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Jonathan Becher, chief marketing officer, SAP

SAP CMO Jonathan Becher discusses the actionable aspects of big data.


Big data — it’s not just a technological challenge, it’s a cultural challenge, according to SAP Chief Marketing Officer Jonathan Becher. In a keynote presentation at the Brand Innovators Big Data Summit at SAP Global Marketing in New York last month, Becher noted that the technological explosion that has triggered leaps in data collection and processing has created a pressing need to educate marketers — who are entrusted to bridge the gap between consumer and corporation.

In the past. companies have talked about customer centricity, but now, with today’s technological tools at their fintertips, companies are forced to mean it — walk the walk, not just talk the talk.

To accomplish this, marketers need to do 4 things: 1) Listen to customer signals, 2) Find actionable insights, 3) Personalize experiences to every person the company interacts with and 4) Ensure consistency in each interaction. The problem, he said, is that “marketers need to do all 4 of them and most stop at 1 or 2.”

Big data, said Becher, is at the heart of these 4 actions, and the MIT Technology Review seems to agree; “Big data is revolutionizing commerce in the 21st century. When it comes to business, big data offers unprecedented insight, improved decision-making, and untapped sources of profit,” it was observed in an October report that attempted to define the term (complex data is “big,” but high volume of data does not necessarily mean ‘complex'”).

So how does one sort through the oceans of consumer data that is available today to even firms of modest means?

Sift through it not randomly, Becher instructed, “but to listen with an objective in mind.” Sort out your strategy of inquiry upfront:
“What is your goal?” Data parsing merely as organizational tool is not an end unto itself, Becher noted, citing a favorite quote, Albert Einstein’s “Not everything that can be counted counts.”

Einstein__counting Traversing the socialogical spectrum, Becher said “It reminds me of when people say, ‘Hey, cool, I’m on Twitter and I’m listening!’ And I say, ‘Why?’ And they say, ‘Because I’m supposed to, social media is a good thing.’” But social media, like other marketing tools, is simply a means to a business goal.”

In the end, it’s not about big data, “it’s about big outcomes.” And the outcomes he envisions can be “tremendous.” Becher cited reports indicating (over thousands of tests) that “virtually every campaign can be improved with big data analytics and on average it can be improved by 25%.”

Other studies suggest that if the “marketing community” – described as “roughly the top 5,000 companies” globally – “all agreed to use big data in a relatively holistic way, we can save somewhere between $100 billion and $200 billion in marketing investment and redirect it somewhere else.”

Despite such compelling figures, a study involving approximately 1,000 brands revealed that “only 10% of them were using big data analytics to make decisions in more than 50% of the cases, and only 1% were using them to make decisions in 75% of the cases, so the majority are not.” (Interestingly, the stats shifted rather dramatically with regard to the agency world, where one-third of respondents said “they were using big data for everything.”)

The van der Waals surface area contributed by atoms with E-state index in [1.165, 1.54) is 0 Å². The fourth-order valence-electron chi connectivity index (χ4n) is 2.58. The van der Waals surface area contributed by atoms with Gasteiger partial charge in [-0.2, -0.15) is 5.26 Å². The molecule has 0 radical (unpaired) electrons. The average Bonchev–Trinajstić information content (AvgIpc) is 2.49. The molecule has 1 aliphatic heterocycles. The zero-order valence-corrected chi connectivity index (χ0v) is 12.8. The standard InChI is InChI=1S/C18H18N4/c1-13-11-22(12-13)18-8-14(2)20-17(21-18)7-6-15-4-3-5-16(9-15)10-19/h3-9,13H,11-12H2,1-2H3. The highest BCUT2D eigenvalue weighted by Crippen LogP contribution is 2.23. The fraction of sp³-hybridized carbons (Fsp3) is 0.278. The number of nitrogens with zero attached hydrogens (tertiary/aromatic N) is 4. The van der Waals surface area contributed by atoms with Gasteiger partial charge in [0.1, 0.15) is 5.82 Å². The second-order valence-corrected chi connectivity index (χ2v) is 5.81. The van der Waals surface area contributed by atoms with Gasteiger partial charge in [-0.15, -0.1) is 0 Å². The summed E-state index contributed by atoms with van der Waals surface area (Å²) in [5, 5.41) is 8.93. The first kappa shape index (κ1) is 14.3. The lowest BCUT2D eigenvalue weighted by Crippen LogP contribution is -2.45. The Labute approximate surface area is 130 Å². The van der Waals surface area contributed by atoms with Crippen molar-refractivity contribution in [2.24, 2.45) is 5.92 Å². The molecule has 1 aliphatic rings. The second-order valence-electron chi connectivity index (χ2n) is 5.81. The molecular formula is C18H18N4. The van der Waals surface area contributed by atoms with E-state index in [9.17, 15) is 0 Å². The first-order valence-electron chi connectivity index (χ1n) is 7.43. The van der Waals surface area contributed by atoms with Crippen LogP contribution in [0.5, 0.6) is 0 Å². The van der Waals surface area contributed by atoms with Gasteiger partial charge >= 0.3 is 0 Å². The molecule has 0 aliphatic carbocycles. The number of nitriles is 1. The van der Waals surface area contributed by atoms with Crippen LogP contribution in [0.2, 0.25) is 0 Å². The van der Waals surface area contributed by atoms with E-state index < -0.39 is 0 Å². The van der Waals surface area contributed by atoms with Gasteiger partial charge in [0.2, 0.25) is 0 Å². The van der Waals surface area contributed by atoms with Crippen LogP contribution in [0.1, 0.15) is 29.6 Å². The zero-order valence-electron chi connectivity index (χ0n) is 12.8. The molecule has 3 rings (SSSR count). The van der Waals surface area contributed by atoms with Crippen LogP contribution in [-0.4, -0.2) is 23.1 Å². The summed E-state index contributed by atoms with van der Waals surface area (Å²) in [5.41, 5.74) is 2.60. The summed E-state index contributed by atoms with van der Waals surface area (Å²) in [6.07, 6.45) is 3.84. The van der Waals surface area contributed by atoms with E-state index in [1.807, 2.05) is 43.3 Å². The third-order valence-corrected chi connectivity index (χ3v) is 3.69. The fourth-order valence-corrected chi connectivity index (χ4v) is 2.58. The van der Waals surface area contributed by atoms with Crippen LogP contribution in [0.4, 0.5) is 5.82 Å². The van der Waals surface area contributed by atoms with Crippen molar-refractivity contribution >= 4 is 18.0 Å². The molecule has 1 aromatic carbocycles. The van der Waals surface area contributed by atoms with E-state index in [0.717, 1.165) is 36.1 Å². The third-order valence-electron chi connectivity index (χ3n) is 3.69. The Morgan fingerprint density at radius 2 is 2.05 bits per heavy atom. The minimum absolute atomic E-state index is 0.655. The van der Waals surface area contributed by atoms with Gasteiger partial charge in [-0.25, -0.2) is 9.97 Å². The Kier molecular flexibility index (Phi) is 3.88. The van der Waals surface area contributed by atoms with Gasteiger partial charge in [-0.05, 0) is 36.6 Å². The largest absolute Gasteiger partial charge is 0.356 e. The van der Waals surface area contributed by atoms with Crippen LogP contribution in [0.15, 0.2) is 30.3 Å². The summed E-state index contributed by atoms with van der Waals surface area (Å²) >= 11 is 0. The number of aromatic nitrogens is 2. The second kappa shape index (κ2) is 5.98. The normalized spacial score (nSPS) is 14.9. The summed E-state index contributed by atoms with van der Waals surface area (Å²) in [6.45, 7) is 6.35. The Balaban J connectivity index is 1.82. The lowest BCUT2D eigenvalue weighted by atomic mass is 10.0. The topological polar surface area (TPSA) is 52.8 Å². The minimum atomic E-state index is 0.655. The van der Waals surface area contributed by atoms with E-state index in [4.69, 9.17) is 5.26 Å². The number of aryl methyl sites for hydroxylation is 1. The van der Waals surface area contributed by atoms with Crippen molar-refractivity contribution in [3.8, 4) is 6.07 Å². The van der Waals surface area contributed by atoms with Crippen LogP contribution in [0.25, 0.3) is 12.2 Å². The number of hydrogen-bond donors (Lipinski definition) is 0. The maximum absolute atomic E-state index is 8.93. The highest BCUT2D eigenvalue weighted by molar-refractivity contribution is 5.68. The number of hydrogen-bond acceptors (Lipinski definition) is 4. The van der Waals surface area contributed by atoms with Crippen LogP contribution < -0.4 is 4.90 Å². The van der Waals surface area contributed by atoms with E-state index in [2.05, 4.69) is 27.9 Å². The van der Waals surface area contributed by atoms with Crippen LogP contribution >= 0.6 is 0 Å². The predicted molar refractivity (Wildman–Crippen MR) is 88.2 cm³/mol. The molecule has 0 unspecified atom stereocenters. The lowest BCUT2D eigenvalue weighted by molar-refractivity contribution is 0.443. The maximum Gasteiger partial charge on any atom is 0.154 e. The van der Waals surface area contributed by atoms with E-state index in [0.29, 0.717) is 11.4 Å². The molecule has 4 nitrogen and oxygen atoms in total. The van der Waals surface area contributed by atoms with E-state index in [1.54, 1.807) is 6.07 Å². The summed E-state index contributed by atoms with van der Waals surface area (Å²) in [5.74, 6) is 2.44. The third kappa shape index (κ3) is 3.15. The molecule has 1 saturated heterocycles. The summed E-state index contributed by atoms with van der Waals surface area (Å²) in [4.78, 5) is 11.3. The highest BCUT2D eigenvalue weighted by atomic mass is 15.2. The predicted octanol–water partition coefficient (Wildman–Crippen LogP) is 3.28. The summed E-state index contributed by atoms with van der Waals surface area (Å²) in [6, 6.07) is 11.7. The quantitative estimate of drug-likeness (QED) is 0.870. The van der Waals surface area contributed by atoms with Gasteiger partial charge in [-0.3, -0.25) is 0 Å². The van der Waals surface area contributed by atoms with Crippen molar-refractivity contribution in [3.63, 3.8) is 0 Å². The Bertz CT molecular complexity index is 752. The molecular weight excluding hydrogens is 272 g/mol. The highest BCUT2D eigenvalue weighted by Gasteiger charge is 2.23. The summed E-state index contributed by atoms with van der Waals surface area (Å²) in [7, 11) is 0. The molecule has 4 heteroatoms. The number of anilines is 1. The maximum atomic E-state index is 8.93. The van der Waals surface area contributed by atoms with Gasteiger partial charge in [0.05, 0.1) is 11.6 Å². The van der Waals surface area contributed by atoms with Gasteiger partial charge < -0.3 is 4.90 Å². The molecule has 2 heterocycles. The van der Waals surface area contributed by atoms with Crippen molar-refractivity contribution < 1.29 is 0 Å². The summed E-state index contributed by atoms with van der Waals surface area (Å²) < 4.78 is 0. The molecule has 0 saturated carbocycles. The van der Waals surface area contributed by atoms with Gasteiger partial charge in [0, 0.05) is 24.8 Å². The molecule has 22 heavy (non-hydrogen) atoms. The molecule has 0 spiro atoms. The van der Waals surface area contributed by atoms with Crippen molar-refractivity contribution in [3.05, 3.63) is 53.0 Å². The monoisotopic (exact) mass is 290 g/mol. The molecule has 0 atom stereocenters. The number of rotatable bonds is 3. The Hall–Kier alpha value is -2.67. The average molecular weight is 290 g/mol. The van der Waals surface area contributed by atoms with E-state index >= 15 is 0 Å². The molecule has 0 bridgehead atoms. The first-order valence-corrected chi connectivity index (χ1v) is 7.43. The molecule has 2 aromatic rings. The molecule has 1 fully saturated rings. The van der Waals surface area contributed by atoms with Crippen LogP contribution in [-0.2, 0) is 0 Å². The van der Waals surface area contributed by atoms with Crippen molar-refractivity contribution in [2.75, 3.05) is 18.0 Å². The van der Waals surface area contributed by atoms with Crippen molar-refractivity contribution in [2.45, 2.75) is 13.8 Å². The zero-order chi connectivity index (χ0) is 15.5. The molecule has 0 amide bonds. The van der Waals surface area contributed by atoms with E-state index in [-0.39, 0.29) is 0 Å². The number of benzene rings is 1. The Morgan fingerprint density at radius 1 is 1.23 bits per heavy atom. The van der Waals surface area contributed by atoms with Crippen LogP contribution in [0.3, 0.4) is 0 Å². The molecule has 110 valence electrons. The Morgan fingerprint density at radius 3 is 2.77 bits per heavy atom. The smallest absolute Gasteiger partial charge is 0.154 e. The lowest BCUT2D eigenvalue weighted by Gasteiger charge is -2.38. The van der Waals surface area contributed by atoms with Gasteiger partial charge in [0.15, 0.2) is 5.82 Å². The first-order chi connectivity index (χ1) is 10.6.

The takeaway: many companies are still in the early stages of their big data journey. “Do not feel like you have to be at the maturity curve on day one,” Becher advised. “This is a start small. Assess where you are” and take a look at your corporate culture. Think carefully about what kind of marketing department and what kind of company you have. Are you an analytical department or one that manages by gut?”

Citing as an example the privately-held online gaming firm Bigpoint, which connects some 250 Playstation fans around the globe and allows them to play a selection of 64 games, for free. “So how do they make money? The good news is 2% of the people that use Big Point pay – they pay for extras, buying an extra shield, or an extra cloak of armor, or extra instruments that cost $1 or $2.”


Becher-BigDataGraphic The ah-ha insight for Bigpoint was the realization that customers were more likely to buy if the extra was offered at the precise point in the game where it could make a difference in their advancing, or their very survival. “What they’ve come to realize is every interaction in the entire game is a datapoint that tells them something about the gamer and their likelihood to buy at that point,” Becher noted. In repositioning sales that way, the company increased revenues by 12% in one month, Becher reported.

In transitioning to a data mindset, there are certain circumstances to prepare for. “The first thing you should do is get comfortable with the duality of when the numbers say X and the boss says Y. How are we going to resolve those issues? Do the numbers win or does the boss win? When do they tie? You can actually be an insight-driven company – and say ‘Aha! This is really what’s going on!’ – before you can be an action-driven company. Despite what the consultants say, you don’t have to close the loop on day one.”

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by Brandon Gutman
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Brandon is an expert connector and seasoned business development professional. As Principal of Brand Approved, he's led the advisory to become the bridge between brand marketers and best of breed service providers that are reshaping the industry.

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